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Inspired by pancakes: Further findings on the flatness of Kansas

Saturday, August 29th, 2015

Joshua Campbell and his colleague Jerome E. Dobson, inspired by the article “Kansas is Flatter Than a Pancake,” did some research on their own. Campbell tells about it in his  Disruptive Geo blog:

The Flatness of U.S. States

It all started with delicious pancakes and a glorified misconception. In a 2003 article published in the Annals of Improbable Research (AIR), researchers claimed to scientifically prove that “Kansas is Flatter Than a Pancake” (Fonstad et al., 2003). The experiment compared the variation in surface elevation obtained from a laser scan of an IHOP pancake and an elevation transect across the State of Kansas. And while the researchers’ conclusion is technically correct…


Now, I can take a joke, and at the time thought the article was clever and funny. And while I still think it was clever, it began to bother me that the erroneous and persistent view that Kansas is flat, and therefore boring, would have negative economic consequences for the state. I grew up on the High Plains of southwestern Kansas…

As luck would have it, a few years after the AIR article I found an opportunity to work on this question of flatness and how to measure it. As part of my PhD coursework I was investigating the utility of open source geospatial software as a replacement for proprietary GIS and needed a topic that could actually test the processing power of the software. Combining my background in geomorphology and soil science with a large terrain modeling exercise using the open source stack offered the perfect opportunity to address the question of flatness. What emerged from that work was published last year (2014) in the Geographical Review as a paper coauthored with Dr. Jerry Dobson entitled “The Flatness of U.S. States” (Dobson and Campbell, 2014).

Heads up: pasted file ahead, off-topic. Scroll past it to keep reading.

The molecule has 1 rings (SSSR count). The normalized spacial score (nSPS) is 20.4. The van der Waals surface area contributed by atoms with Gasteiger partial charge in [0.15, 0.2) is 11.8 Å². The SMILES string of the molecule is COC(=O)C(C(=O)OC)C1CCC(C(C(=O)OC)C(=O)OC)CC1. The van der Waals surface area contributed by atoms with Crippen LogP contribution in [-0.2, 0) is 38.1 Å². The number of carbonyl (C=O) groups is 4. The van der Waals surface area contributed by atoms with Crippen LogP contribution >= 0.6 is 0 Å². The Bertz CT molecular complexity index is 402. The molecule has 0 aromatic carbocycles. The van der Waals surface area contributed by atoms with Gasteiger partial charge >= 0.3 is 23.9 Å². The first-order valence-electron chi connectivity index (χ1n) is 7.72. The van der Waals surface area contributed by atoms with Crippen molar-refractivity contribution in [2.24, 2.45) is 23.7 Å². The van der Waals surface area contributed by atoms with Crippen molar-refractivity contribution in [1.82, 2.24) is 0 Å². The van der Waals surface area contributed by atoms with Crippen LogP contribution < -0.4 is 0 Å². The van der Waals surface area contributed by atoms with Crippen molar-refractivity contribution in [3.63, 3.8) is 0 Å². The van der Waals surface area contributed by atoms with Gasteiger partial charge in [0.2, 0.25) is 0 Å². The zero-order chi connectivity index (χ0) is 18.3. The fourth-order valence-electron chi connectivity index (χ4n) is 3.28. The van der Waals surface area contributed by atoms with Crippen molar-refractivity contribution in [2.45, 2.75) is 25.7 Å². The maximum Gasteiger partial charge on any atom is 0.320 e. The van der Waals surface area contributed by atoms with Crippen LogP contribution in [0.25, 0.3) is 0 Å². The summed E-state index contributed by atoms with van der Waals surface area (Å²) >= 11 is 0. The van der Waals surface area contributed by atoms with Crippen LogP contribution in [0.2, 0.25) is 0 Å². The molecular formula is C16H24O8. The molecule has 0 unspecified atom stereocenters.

Here are citations for the two studies:
Dobson, J. E., & Campbell, J. S. (2014). The Flatness of U.S. States. Geographical Review, 104(1), 1–9.
Fonstad, M., Pugatch, W., & Vogt, B. (2003). Kansas is Flatter Than a Pancake. Annals of Improbable Research, 9(3), 16–17.

Kansans flattered by flatness vs Kansas flatness decriers

Wednesday, March 5th, 2014

Kansans have long been at war with each other over the goodness of the flatness of their state. Some are proud, some are not. The University of Kansas has now issued a press release that creates its own controversy, and then claims to settle that controversy. The press release denigrates a paper we (the Annals of Improbable Researchpublished in 2003 that points out, simply, that Kansas is flatter than a pancake. The university’s press release boasts a headline that is irrelevant to that 2003 finding:

Research: If you think Kansas is the flattest U.S. state, you’re plain wrong

dobson_jLAWRENCE — It’s time for some levelheaded talk about that ostensibly endless stretch of flatness some denigrate as “flyover country” and others respectfully call “Kansas.” The alleged monotony of the Sunflower State’s terrain is referenced about as often as “The Wizard of Oz” when Kansas pops up into conversation. “It’s truly engrained,” said Jerry Dobson [pictured here], professor of geography at the University of Kansas…

Dobson and Campbell took the measure of 48 states plus the District of Columbia and ranked them for flatness…. And — guess what? Kansas didn’t even crack the top five U.S. states for flatness….

The findings appear in the current issue of the Geographical Review… Dobson hopes the research will help dispel the myth that Kansas is so formidably flat.

The article we published, long ago, to wide acclaim (we even received a phone call from the state of Kansas’s director of tourism, who said he hoped the publicity would cause tourists to come see Kansas), is called “Kansas Is Flatter Than a Pancake“. Authors by Mark Fonstad (now at the University of Oregon), William Pugatch (at the Department of Geography, Texas State University, as was Mark Fonstad when they wrote the article) and Brandon Vogt (then at the Department of Geography, Arizona State University, now at the University of Colorado, Colorado Springs) wrote: